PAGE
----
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HTML Form Elements - Notes | Study HTML for Junior Classes - Class 3

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This chapter describes all the different HTML form elements.

The HTML <form> Elements

The HTML <form> element can contain one or more of the following form elements:

  • <input>
  • <label>
  • <select>
  • <textarea>
  • <button>
  • <fieldset>
  • <legend>
  • <datalist>
  • <output>
  • <option>
  • <optgroup>

The <input> Element

One of the most used form element is the <input> element.
The <input> element can be displayed in several ways, depending on the type attribute.
Example

<label for="fname">First name:</label>

<input type="text" id="fname" name="fname">

The <label> Element

The <label> element defines a label for several form elements.
The <label> element is useful for screen-reader users, because the screen-reader will read out loud the label when the user focus on the input element.
The <label> element also help users who have difficulty clicking on very small regions (such as radio buttons or checkboxes) - because when the user clicks the text within the <label> element, it toggles the radio button/checkbox.
The for attribute of the <label> tag should be equal to the id attribute of the <input> element to bind them together.

The <select> Element

The <select> element defines a drop-down list:

Example

<label for="cars">Choose a car:</label>

<select id="cars" name="cars">

  <option value="volvo">Volvo</option>

  <option value="saab">Saab</option>

  <option value="fiat">Fiat</option>

  <option value="audi">Audi</option>

</select>

The <option> elements defines an option that can be selected.
By default, the first item in the drop-down list is selected.
To define a pre-selected option, add the selected attribute to the option:
Example

<option value="fiat" selected>Fiat</option>

Visible Values

Use the size attribute to specify the number of visible values:
Example

<label for="cars">Choose a car:</label>

<select id="cars" name="cars" size="3">

  <option value="volvo">Volvo</option>

  <option value="saab">Saab</option>

  <option value="fiat">Fiat</option>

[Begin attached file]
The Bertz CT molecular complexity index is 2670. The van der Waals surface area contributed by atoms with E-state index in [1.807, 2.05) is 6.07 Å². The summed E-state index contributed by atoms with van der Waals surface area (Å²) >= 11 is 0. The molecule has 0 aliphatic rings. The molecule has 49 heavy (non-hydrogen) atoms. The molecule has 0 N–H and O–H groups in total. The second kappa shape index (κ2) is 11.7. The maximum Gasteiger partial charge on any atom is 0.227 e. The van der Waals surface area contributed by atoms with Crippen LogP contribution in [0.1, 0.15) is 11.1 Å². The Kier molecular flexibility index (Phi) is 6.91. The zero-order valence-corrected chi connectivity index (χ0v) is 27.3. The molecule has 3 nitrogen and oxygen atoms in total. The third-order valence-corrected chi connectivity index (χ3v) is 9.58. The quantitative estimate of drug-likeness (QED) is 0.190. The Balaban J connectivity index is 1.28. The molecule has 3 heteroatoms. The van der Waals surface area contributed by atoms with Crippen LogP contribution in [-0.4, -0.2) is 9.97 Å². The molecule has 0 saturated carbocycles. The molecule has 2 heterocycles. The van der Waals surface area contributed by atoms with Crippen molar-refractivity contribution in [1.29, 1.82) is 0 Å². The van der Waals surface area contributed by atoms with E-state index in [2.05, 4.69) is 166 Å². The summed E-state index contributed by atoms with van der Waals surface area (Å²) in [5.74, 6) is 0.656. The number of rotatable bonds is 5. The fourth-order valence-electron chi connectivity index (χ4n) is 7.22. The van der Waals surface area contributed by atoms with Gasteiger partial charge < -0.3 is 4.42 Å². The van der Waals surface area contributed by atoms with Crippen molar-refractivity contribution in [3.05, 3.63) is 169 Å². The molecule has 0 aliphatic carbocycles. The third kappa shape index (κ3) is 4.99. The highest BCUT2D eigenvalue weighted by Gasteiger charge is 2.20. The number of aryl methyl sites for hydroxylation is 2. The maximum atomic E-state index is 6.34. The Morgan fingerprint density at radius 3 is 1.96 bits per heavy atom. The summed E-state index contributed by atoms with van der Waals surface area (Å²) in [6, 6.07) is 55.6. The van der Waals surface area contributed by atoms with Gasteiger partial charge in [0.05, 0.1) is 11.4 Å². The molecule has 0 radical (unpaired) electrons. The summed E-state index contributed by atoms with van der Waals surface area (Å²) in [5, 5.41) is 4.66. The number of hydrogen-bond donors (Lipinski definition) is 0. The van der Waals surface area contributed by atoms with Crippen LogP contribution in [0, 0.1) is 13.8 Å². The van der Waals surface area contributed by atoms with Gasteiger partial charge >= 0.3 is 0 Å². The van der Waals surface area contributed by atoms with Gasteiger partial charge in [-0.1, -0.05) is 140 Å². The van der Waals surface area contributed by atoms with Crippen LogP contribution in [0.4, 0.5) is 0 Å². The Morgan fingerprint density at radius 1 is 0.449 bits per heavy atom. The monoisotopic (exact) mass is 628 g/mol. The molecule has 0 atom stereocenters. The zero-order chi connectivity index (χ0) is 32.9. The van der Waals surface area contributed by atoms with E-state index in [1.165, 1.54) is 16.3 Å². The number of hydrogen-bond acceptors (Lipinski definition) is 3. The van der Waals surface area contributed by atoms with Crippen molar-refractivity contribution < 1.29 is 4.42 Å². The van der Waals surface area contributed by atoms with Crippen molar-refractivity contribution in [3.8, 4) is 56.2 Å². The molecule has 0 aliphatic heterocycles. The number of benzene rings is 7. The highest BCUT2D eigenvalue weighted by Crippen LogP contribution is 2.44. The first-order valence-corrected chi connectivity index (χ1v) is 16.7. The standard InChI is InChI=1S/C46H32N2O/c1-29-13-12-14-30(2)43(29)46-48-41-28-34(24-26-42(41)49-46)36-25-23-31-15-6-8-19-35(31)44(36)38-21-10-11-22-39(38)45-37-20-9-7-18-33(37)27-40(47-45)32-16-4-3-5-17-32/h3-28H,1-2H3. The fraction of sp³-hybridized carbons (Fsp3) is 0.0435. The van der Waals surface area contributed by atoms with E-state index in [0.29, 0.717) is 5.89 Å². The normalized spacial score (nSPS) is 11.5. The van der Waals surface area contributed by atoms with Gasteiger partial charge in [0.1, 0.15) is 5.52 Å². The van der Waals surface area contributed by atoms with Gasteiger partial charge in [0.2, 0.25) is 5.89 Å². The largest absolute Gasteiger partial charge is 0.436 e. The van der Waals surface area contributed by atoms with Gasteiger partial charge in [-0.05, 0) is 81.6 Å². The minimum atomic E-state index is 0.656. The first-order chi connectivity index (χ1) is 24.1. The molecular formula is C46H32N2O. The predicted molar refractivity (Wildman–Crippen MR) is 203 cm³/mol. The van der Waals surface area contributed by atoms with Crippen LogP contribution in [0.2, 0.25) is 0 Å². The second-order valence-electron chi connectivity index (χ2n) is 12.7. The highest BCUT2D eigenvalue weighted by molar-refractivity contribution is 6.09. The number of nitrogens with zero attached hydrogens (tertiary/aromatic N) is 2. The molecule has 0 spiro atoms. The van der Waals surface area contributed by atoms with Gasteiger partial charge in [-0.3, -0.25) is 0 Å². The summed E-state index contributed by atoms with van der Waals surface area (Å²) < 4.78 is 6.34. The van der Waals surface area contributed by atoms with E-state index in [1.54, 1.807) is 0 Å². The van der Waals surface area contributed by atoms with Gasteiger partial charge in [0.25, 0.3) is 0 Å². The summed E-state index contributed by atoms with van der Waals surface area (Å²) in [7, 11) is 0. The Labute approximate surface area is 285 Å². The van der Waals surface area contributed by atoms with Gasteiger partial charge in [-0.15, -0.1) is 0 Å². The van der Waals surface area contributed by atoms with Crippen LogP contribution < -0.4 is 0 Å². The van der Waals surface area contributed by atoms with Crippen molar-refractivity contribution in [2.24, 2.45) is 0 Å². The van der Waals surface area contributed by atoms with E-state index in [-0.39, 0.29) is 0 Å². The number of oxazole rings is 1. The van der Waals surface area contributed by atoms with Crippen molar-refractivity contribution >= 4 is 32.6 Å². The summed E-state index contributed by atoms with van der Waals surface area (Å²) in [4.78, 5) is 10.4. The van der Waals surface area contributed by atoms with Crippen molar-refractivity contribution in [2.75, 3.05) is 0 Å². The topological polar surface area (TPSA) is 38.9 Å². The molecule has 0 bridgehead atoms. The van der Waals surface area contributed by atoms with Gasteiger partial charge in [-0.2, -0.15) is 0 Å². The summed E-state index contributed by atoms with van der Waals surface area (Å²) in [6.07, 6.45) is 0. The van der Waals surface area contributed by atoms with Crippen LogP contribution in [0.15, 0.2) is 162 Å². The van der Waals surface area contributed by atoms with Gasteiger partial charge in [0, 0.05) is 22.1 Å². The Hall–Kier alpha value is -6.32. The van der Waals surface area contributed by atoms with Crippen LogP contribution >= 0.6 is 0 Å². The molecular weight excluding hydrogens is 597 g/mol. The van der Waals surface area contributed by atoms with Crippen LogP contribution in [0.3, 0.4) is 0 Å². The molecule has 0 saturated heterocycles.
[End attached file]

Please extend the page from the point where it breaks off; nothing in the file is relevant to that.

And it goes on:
<option value="audi">Audi</option>

</select>

Allow Multiple Selections

Use the multiple attribute to allow the user to select more than one value:
Example

<label for="cars">Choose a car:</label>

<select id="cars" name="cars" size="4" multiple>

  <option value="volvo">Volvo</option>

  <option value="saab">Saab</option>

  <option value="fiat">Fiat</option>

  <option value="audi">Audi</option>

</select>

The <textarea> Element

The <textarea> element defines a multi-line input field (a text area):
Example

<textarea name="message" rows="10" cols="30">

The cat was playing in the garden.

</textarea>

The rows attribute specifies the visible number of lines in a text area.
The cols attribute specifies the visible width of a text area.
This is how the HTML code above will be displayed in a browser:
HTML Form Elements - Notes | Study HTML for Junior Classes - Class 3
You can also define the size of the text area by using CSS:
Example

<textarea name="message" style="width:200px; height:600px;">

The cat was playing in the garden.

</textarea>

The <button> Element

The <button> element defines a clickable button:
Example

<button type="button" onclick="alert('Hello World!')">Click Me!</button>

Note: Always specify the type attribute for the button element. Different browsers may use different default types for the button element.

The <fieldset> and <legend> Elements

The <fieldset> element is used to group related data in a form.
The <legend> element defines a caption for the <fieldset> element.
Example

<form action="/action_page.php">

  <fieldset>

    <legend>Personalia:</legend>

    <label for="fname">First name:</label><br>

    <input type="text" id="fname" name="fname" value="John"><br>

    <label for="lname">Last name:</label><br>

    <input type="text" id="lname" name="lname" value="Doe"><br><br>

    <input type="submit" value="Submit">

  </fieldset>

</form>

This is how the HTML code above will be displayed in a browser:
HTML Form Elements - Notes | Study HTML for Junior Classes - Class 3

The <datalist> Element

The <datalist> element specifies a list of pre-defined options for an <input> element.
Users will see a drop-down list of the pre-defined options as they input data.
The list attribute of the <input> element, must refer to the id attribute of the <datalist> element.
Example

<form action="/action_page.php">

  <input list="browsers">

  <datalist id="browsers">

    <option value="Internet Explorer">

    <option value="Firefox">

    <option value="Chrome">

    <option value="Opera">

    <option value="Safari">

  </datalist>

</form>

The <output> Element

The <output> element represents the result of a calculation (like one performed by a script).
Example

Perform a calculation and show the result in an <output> element:

<form action="/action_page.php"

  oninput="x.value=parseInt(a.value)+parseInt(b.value)">

  0

  <input type="range"  id="a" name="a" value="50">

  100 +

  <input type="number" id="b" name="b" value="50">

  =

  <output name="x" for="a b"></output>

  <br><br>

  <input type="submit">

</form>

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